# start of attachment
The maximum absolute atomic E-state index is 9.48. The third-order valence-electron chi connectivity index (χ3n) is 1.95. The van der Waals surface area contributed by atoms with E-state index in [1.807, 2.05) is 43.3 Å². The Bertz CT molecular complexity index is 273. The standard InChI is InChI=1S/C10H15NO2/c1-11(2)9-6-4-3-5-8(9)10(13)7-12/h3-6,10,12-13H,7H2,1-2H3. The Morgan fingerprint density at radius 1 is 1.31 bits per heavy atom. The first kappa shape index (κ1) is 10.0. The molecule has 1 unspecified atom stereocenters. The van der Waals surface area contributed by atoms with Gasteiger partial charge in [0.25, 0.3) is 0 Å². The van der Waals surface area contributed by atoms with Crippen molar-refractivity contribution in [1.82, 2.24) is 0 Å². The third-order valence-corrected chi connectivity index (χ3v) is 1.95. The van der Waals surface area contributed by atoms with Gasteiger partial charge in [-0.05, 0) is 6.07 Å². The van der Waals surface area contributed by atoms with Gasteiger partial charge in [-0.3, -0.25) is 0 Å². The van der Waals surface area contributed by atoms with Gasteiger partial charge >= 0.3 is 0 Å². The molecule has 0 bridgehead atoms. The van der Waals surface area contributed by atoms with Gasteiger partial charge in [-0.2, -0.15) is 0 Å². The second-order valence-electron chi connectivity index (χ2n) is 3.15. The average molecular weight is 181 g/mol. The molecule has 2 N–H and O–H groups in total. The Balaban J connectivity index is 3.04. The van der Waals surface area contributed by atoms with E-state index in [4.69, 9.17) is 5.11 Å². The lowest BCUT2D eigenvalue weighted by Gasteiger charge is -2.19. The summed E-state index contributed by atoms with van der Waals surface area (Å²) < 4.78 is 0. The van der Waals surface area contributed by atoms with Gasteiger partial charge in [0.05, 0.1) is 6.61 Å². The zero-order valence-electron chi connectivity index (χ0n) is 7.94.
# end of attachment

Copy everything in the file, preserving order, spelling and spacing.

The maximum absolute atomic E-state index is 9.48. The third-order valence-electron chi connectivity index (χ3n) is 1.95. The van der Waals surface area contributed by atoms with E-state index in [1.807, 2.05) is 43.3 Å². The Bertz CT molecular complexity index is 273. The standard InChI is InChI=1S/C10H15NO2/c1-11(2)9-6-4-3-5-8(9)10(13)7-12/h3-6,10,12-13H,7H2,1-2H3. The Morgan fingerprint density at radius 1 is 1.31 bits per heavy atom. The first kappa shape index (κ1) is 10.0. The molecule has 1 unspecified atom stereocenters. The van der Waals surface area contributed by atoms with Gasteiger partial charge in [0.25, 0.3) is 0 Å². The van der Waals surface area contributed by atoms with Crippen molar-refractivity contribution in [1.82, 2.24) is 0 Å². The third-order valence-corrected chi connectivity index (χ3v) is 1.95. The van der Waals surface area contributed by atoms with Gasteiger partial charge in [-0.05, 0) is 6.07 Å². The van der Waals surface area contributed by atoms with Gasteiger partial charge in [-0.3, -0.25) is 0 Å². The van der Waals surface area contributed by atoms with Gasteiger partial charge >= 0.3 is 0 Å². The molecule has 0 bridgehead atoms. The van der Waals surface area contributed by atoms with Gasteiger partial charge in [-0.2, -0.15) is 0 Å². The second-order valence-electron chi connectivity index (χ2n) is 3.15. The average molecular weight is 181 g/mol. The molecule has 2 N–H and O–H groups in total. The Balaban J connectivity index is 3.04. The van der Waals surface area contributed by atoms with E-state index in [4.69, 9.17) is 5.11 Å². The lowest BCUT2D eigenvalue weighted by Gasteiger charge is -2.19. The summed E-state index contributed by atoms with van der Waals surface area (Å²) < 4.78 is 0. The van der Waals surface area contributed by atoms with Gasteiger partial charge in [0.05, 0.1) is 6.61 Å². The zero-order valence-electron chi connectivity index (χ0n) is 7.94.